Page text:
NewsBlaze search box Daily News header

La France Movie Review

By     get stories by email


An equal parts enchanting and baffling war movie taking place more within the fanciful recesses of the mind than on the battlefield, Serge Bozon's La France may be about WWI, but its allegorical impact touches in many ways on all wars. Evolving as a series of surreal dreamscapes where military conflict is more a notion than a reality, the film builds its dramatic impact through a hypnotic fusion of psychological turmoil and existential rapture, playing out across a vast, pristine remote French countryside.

Sylvie Testud is Camille, a rural newlywed whose soldier husband has written her a puzzling letter from the WWI front indicating that he's in a grave situation and no longer wants to correspond with her. The distraught young woman attempts to leave her village to find him, but is turned back by the local authorities who insist it's too dangerous out in the world right now for a female.


So the determined and desperate Camille cuts off her hair and disguises herself as a male, in order to embark undetected on her mission to find her mate. As she journeys on foot through the rugged forest terrain, she encounters a peculiar regiment wandering through the countryside, who have seemingly lost their way and not in a particular hurry to rejoin the battle. Camille persists in following them, even though they make numerous attempts to get rid of him/her. Occasionally they stop to break out in song, with strange homemade instruments that seem to appear out of nowhere. The music centers around the ongoing adventures of a blind female. They also periodically verbalize longings to locate the elusive Atlantis.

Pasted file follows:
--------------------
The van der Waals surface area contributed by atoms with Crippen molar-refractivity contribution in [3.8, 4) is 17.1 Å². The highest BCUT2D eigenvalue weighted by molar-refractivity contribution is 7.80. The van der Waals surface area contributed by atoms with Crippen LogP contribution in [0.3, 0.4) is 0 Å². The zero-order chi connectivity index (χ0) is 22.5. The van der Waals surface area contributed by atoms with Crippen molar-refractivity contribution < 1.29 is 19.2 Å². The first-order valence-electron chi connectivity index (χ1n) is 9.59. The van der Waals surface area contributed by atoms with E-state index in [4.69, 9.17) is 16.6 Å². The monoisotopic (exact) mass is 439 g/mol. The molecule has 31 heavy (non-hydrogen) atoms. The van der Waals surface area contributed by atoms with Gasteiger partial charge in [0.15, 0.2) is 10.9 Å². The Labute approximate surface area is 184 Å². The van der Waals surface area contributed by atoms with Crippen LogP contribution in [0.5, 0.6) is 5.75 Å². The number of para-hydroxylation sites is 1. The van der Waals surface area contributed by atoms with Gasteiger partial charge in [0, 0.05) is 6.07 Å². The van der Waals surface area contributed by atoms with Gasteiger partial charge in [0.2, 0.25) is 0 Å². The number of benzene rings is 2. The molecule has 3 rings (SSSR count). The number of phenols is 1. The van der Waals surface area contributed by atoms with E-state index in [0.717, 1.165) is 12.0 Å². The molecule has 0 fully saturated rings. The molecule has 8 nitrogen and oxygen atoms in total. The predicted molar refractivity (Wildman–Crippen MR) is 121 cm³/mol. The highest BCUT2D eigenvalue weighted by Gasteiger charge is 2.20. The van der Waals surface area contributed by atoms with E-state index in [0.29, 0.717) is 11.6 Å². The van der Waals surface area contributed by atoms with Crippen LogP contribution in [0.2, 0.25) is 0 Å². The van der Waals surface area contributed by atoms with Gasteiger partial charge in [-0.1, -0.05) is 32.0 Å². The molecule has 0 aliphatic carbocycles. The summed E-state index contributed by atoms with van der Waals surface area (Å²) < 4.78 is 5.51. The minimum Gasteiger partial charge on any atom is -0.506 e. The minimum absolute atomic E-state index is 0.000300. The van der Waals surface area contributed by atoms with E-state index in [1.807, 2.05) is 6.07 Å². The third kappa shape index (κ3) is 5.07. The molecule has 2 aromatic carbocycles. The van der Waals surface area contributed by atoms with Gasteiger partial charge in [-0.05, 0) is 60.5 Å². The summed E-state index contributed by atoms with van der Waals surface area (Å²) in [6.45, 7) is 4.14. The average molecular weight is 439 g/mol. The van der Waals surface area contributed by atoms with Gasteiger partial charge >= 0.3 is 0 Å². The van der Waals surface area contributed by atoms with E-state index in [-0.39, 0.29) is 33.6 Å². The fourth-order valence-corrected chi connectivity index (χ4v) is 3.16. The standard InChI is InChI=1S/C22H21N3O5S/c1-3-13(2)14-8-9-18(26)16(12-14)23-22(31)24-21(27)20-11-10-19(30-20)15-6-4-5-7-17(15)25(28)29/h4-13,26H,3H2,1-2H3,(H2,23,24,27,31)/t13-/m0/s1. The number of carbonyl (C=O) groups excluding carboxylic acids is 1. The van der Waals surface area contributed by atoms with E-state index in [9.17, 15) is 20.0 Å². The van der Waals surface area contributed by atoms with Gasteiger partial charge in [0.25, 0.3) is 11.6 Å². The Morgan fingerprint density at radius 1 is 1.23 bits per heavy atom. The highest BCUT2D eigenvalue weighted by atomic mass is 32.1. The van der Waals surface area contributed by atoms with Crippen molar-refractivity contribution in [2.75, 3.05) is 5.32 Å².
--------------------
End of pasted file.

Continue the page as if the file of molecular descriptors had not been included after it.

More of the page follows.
La France has the odd but potent effect of inspiring viewer exasperation at times, yet revealing an ethereal aspect of the war experience that in its bleakness stirs the mind with far more elusive questions than answers. A tantalizing, visually lyrical elixir for those enamored of mystifying brain teasers.

Pyramide International
Unrated
3 stars

Prairie Miller is a multimedia journalist online, in print and on radio. Contact her through NewsBlaze.

  Please click this get stories by email button to be notified about future stories, and please leave a comment below.

  Please leave a comment here     If it does not display within 10 seconds, please refresh the page

Related Movie Reviews News

Prairie Miller has a conversation with the star of a new Off-Broadway play, Sandra Lee, herself a victim of rape in the military as a soldier in Iraq.
Three Chinese boys undergo 90 days of rehab to cure their addiction for computer games and the Internet rather that prevents them connecting with others.
Ryan Reynolds sees futuristic identity theft in sci-fi thriller Self/Less. He freaks out when involuntarily biologically engineered to share the same body with Ben Kingsley
Channing Tatum returns in the title role, but legendary director, Steven Soderbergh and several actors critical to the success of the original are missing.
Stephen Boss parlayed television success into a film career, appearing in Hairspray, Blades of Glory, Stomp the Yard 2 and, most notably, several installments of the Step Up franchise.
Top Ten DVD List for June 30, 2015, including Kumiko, The Treasure Hunter, While We're Young, and The Decline of Western Civilization.

 

NewsBlaze Writers Of The Month


Popular Stories This Month

newsletter logo

NewsBlaze
Copyright © 2004-2014 NewsBlaze Pty. Ltd.
Use of this website is subject to our Terms of Service and Privacy Policy  | DMCA Notice               Press Room   |    Visit NewsBlaze Mobile Site